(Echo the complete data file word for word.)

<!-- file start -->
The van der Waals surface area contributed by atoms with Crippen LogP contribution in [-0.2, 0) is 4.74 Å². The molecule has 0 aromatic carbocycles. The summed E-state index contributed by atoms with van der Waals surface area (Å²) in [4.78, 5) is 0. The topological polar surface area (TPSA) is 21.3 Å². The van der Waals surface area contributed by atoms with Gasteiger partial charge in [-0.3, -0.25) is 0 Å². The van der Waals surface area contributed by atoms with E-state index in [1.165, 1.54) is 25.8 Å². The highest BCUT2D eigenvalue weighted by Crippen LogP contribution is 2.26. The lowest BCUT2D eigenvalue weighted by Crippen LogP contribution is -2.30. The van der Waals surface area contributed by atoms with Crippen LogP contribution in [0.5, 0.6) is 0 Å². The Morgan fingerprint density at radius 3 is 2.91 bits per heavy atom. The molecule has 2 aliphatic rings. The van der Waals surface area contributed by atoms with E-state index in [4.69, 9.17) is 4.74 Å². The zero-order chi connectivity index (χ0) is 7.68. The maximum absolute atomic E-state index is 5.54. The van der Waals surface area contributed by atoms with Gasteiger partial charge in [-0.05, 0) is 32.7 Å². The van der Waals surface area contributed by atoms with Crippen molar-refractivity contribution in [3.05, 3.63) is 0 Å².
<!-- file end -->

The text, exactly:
The van der Waals surface area contributed by atoms with Crippen LogP contribution in [-0.2, 0) is 4.74 Å². The molecule has 0 aromatic carbocycles. The summed E-state index contributed by atoms with van der Waals surface area (Å²) in [4.78, 5) is 0. The topological polar surface area (TPSA) is 21.3 Å². The van der Waals surface area contributed by atoms with Gasteiger partial charge in [-0.3, -0.25) is 0 Å². The van der Waals surface area contributed by atoms with E-state index in [1.165, 1.54) is 25.8 Å². The highest BCUT2D eigenvalue weighted by Crippen LogP contribution is 2.26. The lowest BCUT2D eigenvalue weighted by Crippen LogP contribution is -2.30. The van der Waals surface area contributed by atoms with Crippen LogP contribution in [0.5, 0.6) is 0 Å². The Morgan fingerprint density at radius 3 is 2.91 bits per heavy atom. The molecule has 2 aliphatic rings. The van der Waals surface area contributed by atoms with E-state index in [4.69, 9.17) is 4.74 Å². The zero-order chi connectivity index (χ0) is 7.68. The maximum absolute atomic E-state index is 5.54. The van der Waals surface area contributed by atoms with Gasteiger partial charge in [-0.05, 0) is 32.7 Å². The van der Waals surface area contributed by atoms with Crippen molar-refractivity contribution in [3.05, 3.63) is 0 Å².